BT under-bid on the NHS National Programme for IT (NPfIT) in order to win a contract, and as one of only two suppliers on the programme has the NHS “over a barrel”, according to a damning analysis by Ovum of government procurement.
ComputerworldUK.com was first to report this week that BT had been awarded more than a 50 percent jump in its patient records contract, an extra £546 million, taking its deal to £1.57 billion.
BT's work on the programme is covered only by a non-binding Memorandum of Understanding, rather a full contract. It is one of two suppliers on the £12.7 billion programme, serving London and some southern trusts, while CSC serves the north and east of England.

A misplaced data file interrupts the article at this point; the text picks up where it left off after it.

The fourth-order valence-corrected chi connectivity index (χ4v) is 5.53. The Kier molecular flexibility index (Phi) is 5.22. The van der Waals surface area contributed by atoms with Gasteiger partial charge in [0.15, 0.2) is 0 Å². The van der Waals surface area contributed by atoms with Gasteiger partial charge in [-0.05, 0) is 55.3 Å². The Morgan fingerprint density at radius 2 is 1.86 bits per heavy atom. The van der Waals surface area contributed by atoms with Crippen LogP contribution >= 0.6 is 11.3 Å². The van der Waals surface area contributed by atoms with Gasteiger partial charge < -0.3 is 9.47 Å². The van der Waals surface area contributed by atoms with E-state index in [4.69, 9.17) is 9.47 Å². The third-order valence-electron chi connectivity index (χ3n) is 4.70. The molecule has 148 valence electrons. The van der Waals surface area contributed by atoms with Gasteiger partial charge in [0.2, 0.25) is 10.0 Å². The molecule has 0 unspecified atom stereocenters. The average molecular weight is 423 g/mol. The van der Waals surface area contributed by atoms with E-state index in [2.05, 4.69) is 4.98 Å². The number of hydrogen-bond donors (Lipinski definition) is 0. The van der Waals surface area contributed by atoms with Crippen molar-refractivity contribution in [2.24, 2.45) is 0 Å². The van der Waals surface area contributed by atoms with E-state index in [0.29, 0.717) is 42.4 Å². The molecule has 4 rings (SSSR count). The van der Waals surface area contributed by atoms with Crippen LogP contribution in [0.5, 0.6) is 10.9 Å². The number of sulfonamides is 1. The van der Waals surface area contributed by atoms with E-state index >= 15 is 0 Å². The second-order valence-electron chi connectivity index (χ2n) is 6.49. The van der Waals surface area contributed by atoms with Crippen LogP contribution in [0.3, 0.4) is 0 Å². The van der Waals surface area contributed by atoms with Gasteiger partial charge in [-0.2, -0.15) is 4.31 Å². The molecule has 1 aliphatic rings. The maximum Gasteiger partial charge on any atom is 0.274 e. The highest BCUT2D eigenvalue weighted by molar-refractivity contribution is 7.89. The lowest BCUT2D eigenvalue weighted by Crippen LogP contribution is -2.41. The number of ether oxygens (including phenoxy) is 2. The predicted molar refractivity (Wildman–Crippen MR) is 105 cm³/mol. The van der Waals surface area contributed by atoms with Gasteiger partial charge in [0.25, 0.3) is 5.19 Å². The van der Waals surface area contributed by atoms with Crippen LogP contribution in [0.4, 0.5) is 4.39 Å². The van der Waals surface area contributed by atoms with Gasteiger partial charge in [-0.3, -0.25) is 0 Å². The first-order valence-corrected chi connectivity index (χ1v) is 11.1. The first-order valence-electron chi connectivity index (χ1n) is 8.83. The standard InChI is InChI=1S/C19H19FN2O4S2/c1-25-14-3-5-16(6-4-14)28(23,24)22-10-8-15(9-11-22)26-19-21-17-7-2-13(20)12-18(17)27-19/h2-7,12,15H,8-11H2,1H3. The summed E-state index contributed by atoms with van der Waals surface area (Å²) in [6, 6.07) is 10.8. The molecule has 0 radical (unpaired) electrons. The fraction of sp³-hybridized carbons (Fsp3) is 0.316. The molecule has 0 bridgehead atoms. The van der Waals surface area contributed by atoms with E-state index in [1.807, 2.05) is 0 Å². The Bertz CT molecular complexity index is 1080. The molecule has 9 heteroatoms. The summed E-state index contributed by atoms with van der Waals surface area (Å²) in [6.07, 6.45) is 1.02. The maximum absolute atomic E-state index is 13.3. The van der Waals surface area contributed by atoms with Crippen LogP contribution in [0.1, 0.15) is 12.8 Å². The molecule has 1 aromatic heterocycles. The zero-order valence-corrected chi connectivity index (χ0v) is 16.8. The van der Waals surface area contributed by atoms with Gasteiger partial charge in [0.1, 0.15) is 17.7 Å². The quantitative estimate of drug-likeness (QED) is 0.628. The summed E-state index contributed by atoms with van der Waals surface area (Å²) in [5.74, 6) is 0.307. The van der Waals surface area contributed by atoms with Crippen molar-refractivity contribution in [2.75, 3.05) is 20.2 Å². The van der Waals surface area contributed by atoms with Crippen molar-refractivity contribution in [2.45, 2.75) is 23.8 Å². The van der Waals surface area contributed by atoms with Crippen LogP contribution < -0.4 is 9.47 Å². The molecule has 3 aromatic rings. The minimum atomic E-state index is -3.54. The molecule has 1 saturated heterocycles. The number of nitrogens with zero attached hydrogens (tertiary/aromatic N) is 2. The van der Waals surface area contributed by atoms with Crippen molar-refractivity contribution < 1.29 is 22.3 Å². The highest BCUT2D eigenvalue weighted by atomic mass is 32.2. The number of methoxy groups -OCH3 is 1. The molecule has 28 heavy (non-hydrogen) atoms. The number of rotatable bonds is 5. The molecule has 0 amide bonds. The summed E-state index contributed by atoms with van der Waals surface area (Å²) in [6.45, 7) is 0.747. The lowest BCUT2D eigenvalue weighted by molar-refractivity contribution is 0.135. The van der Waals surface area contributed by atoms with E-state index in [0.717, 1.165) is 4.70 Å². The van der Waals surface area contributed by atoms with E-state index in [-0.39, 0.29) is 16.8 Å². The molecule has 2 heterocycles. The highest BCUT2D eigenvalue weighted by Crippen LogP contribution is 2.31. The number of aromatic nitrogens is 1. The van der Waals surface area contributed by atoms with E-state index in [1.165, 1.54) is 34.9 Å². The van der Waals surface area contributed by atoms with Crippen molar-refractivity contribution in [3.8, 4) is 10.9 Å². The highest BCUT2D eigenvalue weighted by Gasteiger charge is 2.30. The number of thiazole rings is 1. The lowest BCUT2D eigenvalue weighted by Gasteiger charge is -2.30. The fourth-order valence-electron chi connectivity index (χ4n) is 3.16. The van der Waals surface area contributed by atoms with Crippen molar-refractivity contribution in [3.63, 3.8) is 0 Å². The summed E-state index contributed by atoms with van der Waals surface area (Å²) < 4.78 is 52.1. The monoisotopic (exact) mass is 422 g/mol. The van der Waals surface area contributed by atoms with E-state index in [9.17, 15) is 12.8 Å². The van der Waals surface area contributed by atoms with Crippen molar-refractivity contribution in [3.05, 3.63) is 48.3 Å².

Tola Sergeant, senior analyst at Ovum, said BT has the NHS “over a barrel”.
“As one of just two remaining LSPs, BT’s very public threat to walk away from the contract carried real weight,” she said. If BT had quit the programme, after booking £1.6 billion writedowns – reportedly attributable to the NHS work and a Reuters contract – the project “would have faced a very bleak future”.
She said BT had under-priced its original contract bid, adding that “at the time rival IBM’s bid for the London contract was rumoured to have been £1.4 billion”, over £400 million higher.